Every investor would love to stumble upon the perfect stock. But will you ever really find a stock that provides everything you could possibly want?
One thing's for sure: You'll never discover truly great investments unless you actively look for them. Let's discuss the ideal qualities of a perfect stock, then decide if JetBlue (NAS: JBLU) fits the bill.
The quest for perfection
Stocks that look great based on one factor may prove horrible elsewhere, making due diligence a crucial part of your investing research. The best stocks excel in many different areas, including these important factors:
Growth. Expanding businesses show healthy revenue growth. While past growth is no guarantee that revenue will keep rising, it's certainly a better sign than a stagnant top line.
Margins. Higher sales mean nothing if a company can't produce profits from them. Strong margins ensure that company can turn revenue into profit.
Balance sheet. At debt-laden companies, banks and bondholders compete with shareholders for management's attention. Companies with strong balance sheets don't have to worry about the distraction of debt.
Money-making opportunities. Return on equity helps measure how well a company is finding opportunities to turn its resources into profitable business endeavors.
Valuation. You can't afford to pay too much for even the best companies. By using normalized figures, you can see how a stock's simple earnings multiple fits into a longer-term context.
Dividends. For tangible proof of profits, a check to shareholders every three months can't be beat. Companies with solid dividends and strong commitments to increasing payouts treat shareholders well.
With those factors in mind, let's take a closer look at JetBlue.
What We Want to See
Pass or Fail?
5-Year Annual Revenue Growth > 15%
1-Year Revenue Growth > 12%
Gross Margin > 35%
Net Margin > 15%
Debt to Equity < 50%
Current Ratio > 1.3
Return on Equity > 15%
Normalized P/E < 20
Current Yield > 2%
5-Year Dividend Growth > 10%
2 out of 10
Source: S&P Capital IQ. Total score = number of passes.
Since we looked at JetBlue last year, the company has dropped a point. But revenue growth has helped the airline's stock manage to break even over the past year, even though several of its rivals gained altitude over the same period.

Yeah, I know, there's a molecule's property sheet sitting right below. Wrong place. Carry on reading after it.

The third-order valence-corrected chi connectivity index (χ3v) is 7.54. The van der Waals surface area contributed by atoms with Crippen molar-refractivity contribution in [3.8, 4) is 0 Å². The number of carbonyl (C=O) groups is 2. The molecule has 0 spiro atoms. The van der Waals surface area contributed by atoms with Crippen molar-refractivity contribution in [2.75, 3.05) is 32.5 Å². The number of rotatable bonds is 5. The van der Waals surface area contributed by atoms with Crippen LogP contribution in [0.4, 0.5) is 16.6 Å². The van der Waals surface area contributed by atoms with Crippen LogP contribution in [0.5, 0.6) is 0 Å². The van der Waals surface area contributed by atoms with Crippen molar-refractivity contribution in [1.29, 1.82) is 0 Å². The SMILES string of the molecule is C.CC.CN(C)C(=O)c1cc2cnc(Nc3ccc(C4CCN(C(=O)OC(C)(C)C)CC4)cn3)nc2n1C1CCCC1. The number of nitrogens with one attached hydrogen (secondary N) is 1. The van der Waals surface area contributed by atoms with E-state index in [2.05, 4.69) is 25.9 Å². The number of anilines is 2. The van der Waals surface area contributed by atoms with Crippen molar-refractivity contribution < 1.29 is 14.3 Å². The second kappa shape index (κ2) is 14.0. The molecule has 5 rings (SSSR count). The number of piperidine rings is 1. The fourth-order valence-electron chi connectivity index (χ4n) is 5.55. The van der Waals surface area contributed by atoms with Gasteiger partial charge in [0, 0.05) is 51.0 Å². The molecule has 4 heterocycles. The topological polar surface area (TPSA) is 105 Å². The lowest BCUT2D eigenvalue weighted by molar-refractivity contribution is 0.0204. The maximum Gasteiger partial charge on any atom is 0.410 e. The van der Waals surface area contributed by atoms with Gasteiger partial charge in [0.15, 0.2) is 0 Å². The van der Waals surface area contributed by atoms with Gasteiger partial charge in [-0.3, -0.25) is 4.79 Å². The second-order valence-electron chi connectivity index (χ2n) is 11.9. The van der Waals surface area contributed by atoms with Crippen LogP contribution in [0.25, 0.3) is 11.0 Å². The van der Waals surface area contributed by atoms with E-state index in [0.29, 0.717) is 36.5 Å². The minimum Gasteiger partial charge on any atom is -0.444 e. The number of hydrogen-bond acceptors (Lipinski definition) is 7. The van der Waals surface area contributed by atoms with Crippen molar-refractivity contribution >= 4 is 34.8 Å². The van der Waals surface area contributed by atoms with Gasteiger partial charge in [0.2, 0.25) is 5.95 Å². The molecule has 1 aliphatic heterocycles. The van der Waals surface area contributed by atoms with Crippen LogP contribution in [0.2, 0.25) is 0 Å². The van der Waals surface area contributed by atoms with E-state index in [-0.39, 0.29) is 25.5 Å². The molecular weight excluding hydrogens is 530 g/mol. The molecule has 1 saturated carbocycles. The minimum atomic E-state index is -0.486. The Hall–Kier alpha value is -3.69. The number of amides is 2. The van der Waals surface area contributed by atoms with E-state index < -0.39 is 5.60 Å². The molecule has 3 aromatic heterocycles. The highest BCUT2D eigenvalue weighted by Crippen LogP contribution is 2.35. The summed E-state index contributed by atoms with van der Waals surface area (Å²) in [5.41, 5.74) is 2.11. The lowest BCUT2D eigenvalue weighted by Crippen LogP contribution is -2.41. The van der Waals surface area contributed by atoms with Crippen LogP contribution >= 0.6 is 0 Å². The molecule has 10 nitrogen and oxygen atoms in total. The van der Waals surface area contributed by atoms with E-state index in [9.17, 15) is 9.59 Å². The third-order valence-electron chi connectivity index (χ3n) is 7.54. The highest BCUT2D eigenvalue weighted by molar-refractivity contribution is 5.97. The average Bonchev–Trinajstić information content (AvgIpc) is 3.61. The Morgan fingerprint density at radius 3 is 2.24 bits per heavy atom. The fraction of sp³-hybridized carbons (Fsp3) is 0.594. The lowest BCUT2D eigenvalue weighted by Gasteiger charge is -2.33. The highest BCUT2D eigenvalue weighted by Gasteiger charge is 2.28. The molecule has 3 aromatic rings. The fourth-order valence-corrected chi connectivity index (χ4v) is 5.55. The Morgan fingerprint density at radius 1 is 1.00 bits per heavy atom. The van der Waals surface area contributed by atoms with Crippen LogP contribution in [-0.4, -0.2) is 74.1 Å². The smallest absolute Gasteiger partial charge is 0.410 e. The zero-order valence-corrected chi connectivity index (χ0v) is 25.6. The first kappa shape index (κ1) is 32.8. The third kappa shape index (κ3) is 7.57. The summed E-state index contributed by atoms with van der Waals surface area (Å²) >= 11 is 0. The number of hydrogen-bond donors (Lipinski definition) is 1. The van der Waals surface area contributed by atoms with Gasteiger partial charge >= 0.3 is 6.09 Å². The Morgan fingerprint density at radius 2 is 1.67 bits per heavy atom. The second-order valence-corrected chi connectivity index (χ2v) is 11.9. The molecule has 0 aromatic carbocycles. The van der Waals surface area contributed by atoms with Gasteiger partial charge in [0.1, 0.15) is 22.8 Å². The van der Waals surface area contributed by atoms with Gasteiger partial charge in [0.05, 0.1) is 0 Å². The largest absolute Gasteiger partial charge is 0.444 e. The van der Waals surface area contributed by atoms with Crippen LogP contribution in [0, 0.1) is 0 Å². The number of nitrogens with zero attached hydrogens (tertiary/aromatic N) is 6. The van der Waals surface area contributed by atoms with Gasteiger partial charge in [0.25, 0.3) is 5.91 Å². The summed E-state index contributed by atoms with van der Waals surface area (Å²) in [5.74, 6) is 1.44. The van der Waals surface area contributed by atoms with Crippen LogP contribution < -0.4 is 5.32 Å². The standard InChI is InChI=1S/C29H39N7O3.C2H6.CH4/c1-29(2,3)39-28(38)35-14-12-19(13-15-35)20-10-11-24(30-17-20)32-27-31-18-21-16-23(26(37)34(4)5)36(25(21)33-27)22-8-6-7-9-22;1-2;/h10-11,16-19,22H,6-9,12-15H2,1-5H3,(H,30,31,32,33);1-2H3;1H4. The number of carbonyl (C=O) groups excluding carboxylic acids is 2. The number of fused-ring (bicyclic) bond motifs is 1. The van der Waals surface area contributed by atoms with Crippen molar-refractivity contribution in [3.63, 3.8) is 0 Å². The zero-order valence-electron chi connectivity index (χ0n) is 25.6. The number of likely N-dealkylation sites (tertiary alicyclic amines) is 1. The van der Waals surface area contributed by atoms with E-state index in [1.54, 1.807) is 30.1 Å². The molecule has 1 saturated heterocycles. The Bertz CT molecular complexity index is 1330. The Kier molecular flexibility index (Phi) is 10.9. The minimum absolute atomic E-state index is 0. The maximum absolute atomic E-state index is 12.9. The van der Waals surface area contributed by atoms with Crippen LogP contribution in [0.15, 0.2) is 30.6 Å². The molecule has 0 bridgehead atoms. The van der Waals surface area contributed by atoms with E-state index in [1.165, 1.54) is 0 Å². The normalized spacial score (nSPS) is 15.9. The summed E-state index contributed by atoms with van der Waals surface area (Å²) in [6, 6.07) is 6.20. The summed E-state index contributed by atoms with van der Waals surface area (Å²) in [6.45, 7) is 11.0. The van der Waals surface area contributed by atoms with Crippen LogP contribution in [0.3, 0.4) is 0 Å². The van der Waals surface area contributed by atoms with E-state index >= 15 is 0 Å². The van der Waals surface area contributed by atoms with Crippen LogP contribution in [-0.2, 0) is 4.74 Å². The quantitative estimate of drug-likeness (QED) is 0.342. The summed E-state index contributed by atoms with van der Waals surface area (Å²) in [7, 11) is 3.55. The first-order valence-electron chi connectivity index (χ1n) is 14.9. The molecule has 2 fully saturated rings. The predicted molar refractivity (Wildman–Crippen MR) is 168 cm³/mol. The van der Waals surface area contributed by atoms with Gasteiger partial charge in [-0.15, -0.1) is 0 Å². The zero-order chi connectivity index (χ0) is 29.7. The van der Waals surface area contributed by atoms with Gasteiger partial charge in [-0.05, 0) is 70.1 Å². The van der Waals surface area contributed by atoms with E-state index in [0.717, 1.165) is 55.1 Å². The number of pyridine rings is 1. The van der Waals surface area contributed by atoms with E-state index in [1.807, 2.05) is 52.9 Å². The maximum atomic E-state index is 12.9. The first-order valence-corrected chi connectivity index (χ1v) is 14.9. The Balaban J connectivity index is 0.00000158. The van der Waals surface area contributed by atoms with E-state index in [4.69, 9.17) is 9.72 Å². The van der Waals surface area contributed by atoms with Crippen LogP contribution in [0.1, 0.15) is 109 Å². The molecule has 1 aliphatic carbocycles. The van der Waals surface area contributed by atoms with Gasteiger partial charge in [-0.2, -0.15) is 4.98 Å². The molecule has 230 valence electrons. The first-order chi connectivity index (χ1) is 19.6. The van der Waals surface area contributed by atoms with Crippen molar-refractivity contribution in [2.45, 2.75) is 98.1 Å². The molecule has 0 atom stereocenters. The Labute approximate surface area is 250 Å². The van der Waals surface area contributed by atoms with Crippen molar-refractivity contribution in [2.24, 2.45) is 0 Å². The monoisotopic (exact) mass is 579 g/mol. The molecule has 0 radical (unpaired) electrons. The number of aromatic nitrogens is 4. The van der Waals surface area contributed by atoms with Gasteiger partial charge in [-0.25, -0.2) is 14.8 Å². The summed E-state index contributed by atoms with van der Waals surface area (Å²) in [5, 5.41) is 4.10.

The airline industry has given investors a turbulent ride for years. Lately, though, the industry has been in an upswing, as the imposition of baggage and other fees has led to increased revenue for many alrlines. United Continental (NYS: UAL) and Delta (NYS: DAL) have turned profits in each of the past two years, and despite plunging share prices for most of the airline industry in 2011, the stocks have started to recover.
JetBlue has excelled in one important area: customer satisfaction. The airline topped the list in the budget-oriented category of JD Power's North America Airline Satisfaction Study, besting Southwest Airlines (NYS: LUV) . But given its choice to eschew many of the fees that the larger carriers charge, JetBlue has had trouble translating its popularity into profitability.
One thing helping JetBlue and its peers is the recent drop in the price of oil. Fuel costs are a huge component of JetBlue's overall expenses, and so any relief on the energy front translates into a big boost for the airline.
Consolidation in the industry could also give JetBlue a boost. With US Airways (NYS: LCC) vying to combine with bankrupt American Airlines parent AMR, less competition could make it easier to boost fares.
For JetBlue to improve, though, it needs to get its debt under control and look for ways to translate higher revenue into stronger profits. Without that magic formula, JetBlue may never fly high enough to reach perfection.
No stock is a sure thing, but some stocks are a lot closer to perfect than others. By looking for the perfect stock, you'll go a long way toward improving your investing prowess and learning how to separate out the best investments from the rest.
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The article Has JetBlue Become the Perfect Stock? originally appeared on Fool.com.
Fool contributor Dan Caplinger doesn't own shares of the companies mentioned in this article. Motley Fool newsletter services have recommended buying shares of Southwest Airlines. We Fools may not all hold the same opinions, but we all believe that considering a diverse range of insights makes us better investors. The Fool has a disclosure policy.
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